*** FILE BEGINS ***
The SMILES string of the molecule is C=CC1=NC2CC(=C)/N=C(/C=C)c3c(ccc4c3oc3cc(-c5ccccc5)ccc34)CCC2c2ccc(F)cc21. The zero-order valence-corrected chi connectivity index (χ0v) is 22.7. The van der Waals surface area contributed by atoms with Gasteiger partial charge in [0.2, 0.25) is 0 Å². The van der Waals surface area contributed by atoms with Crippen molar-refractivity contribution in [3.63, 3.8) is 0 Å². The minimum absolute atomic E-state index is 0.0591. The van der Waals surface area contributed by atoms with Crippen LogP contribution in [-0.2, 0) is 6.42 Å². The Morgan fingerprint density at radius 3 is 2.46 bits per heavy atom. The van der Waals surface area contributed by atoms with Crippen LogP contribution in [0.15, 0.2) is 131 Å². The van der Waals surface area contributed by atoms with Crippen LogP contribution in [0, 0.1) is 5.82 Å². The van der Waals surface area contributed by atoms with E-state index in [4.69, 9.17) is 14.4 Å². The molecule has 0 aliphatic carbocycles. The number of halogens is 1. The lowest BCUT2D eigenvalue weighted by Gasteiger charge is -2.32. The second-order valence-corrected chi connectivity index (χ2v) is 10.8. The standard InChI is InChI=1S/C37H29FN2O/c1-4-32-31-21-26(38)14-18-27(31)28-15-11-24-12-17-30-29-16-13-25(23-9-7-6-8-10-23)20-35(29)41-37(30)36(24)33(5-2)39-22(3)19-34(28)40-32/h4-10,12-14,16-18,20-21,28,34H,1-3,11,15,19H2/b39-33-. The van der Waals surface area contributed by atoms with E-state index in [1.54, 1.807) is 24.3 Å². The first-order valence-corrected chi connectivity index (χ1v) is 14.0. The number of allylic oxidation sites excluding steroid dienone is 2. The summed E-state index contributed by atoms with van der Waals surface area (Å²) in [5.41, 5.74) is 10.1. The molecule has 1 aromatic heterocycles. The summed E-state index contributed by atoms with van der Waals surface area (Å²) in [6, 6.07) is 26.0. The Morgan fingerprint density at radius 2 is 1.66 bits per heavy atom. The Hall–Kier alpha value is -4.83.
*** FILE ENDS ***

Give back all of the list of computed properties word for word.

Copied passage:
The SMILES string of the molecule is C=CC1=NC2CC(=C)/N=C(/C=C)c3c(ccc4c3oc3cc(-c5ccccc5)ccc34)CCC2c2ccc(F)cc21. The zero-order valence-corrected chi connectivity index (χ0v) is 22.7. The van der Waals surface area contributed by atoms with Gasteiger partial charge in [0.2, 0.25) is 0 Å². The van der Waals surface area contributed by atoms with Crippen molar-refractivity contribution in [3.63, 3.8) is 0 Å². The minimum absolute atomic E-state index is 0.0591. The van der Waals surface area contributed by atoms with Crippen LogP contribution in [-0.2, 0) is 6.42 Å². The Morgan fingerprint density at radius 3 is 2.46 bits per heavy atom. The van der Waals surface area contributed by atoms with Crippen LogP contribution in [0.15, 0.2) is 131 Å². The van der Waals surface area contributed by atoms with Crippen LogP contribution in [0, 0.1) is 5.82 Å². The van der Waals surface area contributed by atoms with E-state index in [4.69, 9.17) is 14.4 Å². The molecule has 0 aliphatic carbocycles. The number of halogens is 1. The lowest BCUT2D eigenvalue weighted by Gasteiger charge is -2.32. The second-order valence-corrected chi connectivity index (χ2v) is 10.8. The standard InChI is InChI=1S/C37H29FN2O/c1-4-32-31-21-26(38)14-18-27(31)28-15-11-24-12-17-30-29-16-13-25(23-9-7-6-8-10-23)20-35(29)41-37(30)36(24)33(5-2)39-22(3)19-34(28)40-32/h4-10,12-14,16-18,20-21,28,34H,1-3,11,15,19H2/b39-33-. The van der Waals surface area contributed by atoms with E-state index in [1.54, 1.807) is 24.3 Å². The first-order valence-corrected chi connectivity index (χ1v) is 14.0. The number of allylic oxidation sites excluding steroid dienone is 2. The summed E-state index contributed by atoms with van der Waals surface area (Å²) in [5.41, 5.74) is 10.1. The molecule has 1 aromatic heterocycles. The summed E-state index contributed by atoms with van der Waals surface area (Å²) in [6, 6.07) is 26.0. The Morgan fingerprint density at radius 2 is 1.66 bits per heavy atom. The Hall–Kier alpha value is -4.83.